A comedy can be different, in that we stand back, mentally, to look at the actions of people in the novel, and the things that happen to them. It is like watching something funny in real life, where perhaps something slapstick happens, like a cake to the face. We wouldn’t usually want to identify with that character, we don’t want to be the point of the joke, but we’re often happy to see others in that predicament. Still we feel emotions, humour tickles us, we smile and feel good, and are driven along, coupled with our imagination. There can still be other elements of emotion in what we feel when we read something like that, but our goal is to laugh, which tends to be why we might choose such a novel, knowing it is going to make us laugh.

Other novels, such as simple action novels, perhaps based on war or fighting, maybe makes us feel brave, allows us to imagine ourselves in situations of drama and risk without actually risking our lives or safety. From this we do still feel a sense of fear, but overwhelmingly we feel satisfaction when the primary protagonist succeeds in their work, no matter what it costs them.

Some novels make us cry, they expose us to emotions that we may otherwise shy away from, mainly because with a book we can close it, and go do something else, or interact with others in our lives. From this we have a reminder of how good our lives can be, as well as a peek into a world where others might suffer, another reminder of how life could be. We gain satisfaction in another way, a kind of schadenfreude, where others might suffer, and perhaps we might enjoy it, feeling better about ourselves without going through it first. That may sound negative, nasty even, but it is an element of human nature.

That then is perhaps what is most powerful about reading books, that they allow us to step into another person’s shoes, but to also experience everything they do and say, without cost, remorse or recriminations. We are a fly on the wall, a ghost sliding through the corridors of life, enjoying all the rampaging energy, the life, creation and destruction that writers expose us to. They are a doorway to everything else we can imagine, but don’t want to experience, and most of all they provide us with a route to a series of experiences from which we draw a full range of emotional experiences, all without cost. Why without cost? Because when we have had enough, for that day or that moment, we can close the book, and go back to our safe, normal lives.

Thank goodness for writers, for creators, and thank goodness for books.

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Our shared love of reading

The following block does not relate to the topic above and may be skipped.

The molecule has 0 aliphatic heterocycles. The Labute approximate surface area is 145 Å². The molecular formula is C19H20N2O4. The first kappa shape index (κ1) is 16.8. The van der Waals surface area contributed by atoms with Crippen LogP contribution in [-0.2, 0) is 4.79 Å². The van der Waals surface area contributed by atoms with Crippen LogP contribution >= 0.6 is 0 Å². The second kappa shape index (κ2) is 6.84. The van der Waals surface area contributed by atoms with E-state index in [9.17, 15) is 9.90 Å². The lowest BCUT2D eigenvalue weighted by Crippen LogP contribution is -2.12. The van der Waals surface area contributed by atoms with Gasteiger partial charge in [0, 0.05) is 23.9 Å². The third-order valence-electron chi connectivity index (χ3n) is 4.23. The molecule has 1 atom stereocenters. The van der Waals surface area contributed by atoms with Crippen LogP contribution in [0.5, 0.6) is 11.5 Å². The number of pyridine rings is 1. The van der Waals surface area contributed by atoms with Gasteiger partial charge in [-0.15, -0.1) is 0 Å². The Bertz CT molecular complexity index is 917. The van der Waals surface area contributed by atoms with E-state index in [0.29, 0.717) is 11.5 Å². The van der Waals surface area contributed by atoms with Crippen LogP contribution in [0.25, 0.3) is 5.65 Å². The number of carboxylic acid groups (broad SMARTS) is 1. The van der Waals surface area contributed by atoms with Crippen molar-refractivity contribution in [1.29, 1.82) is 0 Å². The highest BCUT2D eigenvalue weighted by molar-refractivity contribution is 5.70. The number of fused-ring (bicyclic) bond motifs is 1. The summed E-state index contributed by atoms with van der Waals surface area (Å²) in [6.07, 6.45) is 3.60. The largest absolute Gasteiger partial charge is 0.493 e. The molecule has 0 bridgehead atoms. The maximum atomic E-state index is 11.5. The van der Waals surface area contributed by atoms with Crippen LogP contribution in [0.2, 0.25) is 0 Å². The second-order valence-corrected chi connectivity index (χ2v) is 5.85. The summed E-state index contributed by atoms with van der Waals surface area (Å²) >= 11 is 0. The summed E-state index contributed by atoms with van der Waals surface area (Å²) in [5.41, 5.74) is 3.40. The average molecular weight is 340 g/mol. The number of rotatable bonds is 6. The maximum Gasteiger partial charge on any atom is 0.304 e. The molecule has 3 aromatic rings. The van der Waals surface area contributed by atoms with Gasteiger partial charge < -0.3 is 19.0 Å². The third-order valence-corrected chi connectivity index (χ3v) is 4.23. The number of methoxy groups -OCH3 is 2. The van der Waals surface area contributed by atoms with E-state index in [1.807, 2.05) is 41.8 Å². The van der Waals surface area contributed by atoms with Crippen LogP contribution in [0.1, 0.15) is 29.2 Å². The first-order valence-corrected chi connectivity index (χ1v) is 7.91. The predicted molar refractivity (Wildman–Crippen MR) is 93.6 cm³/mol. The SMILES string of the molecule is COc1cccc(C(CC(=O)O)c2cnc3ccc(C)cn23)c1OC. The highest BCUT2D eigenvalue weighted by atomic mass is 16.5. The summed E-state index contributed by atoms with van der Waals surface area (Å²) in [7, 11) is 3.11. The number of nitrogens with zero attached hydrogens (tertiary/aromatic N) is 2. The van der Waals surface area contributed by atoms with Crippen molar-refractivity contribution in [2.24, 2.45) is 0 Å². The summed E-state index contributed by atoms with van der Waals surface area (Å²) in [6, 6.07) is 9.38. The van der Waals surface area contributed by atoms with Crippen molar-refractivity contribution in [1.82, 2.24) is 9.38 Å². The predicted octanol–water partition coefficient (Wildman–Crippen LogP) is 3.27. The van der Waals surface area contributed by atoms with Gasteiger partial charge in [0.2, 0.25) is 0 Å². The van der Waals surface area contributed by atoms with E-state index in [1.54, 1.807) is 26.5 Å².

I think it’s fair to say we all share the love of a good book, but I sometimes wonder what it is that creates the perfect setting for a really good book. This got me to thinking about a range of things connected with reading, and what we need in order to enjoy it.
I thought about how I have read books, and in what manner in the past, and how these things have affected what I felt about the book, and even how I remembered it.

Back when Stephen King released his new book Cell , I recall having a digital copy of it on my small electronic PDA. This was before the widespread use of smart phones and tablets, when people used electronic PDA devices for everything that smart phones do, only back then not as well. The screens were not high resolution, and usually only black and white, but when it came to writing notes and even reading ebooks, they did the job. I spent an entire week, each night having a bath, laid in hot water, reading that book of Mr King’s. I will admit, it wasn’t one of his best, but it was enjoyable anyway, and I think all the more memorable because I read it while in the bath, and using this PDA, which was a first for me.

I got to thinking of all the ways I have enjoyed a book, and how the setting of my reading contributed to my enjoyment. That time in the bath was unique, and enjoyable, but mostly my reading takes place when I am in bed. I have a small night light on, by the side of my bed, and I am snugly comfy under the plush covers, propped up by some lovely pillows, with a drink and a snack if I can find the time to put the book down long enough to enjoy them. I have read countless books this way, and for me it is a moment of tranquillity and solitude, while I lose myself in a book, where my imagination can roam and my attention is lost within its world.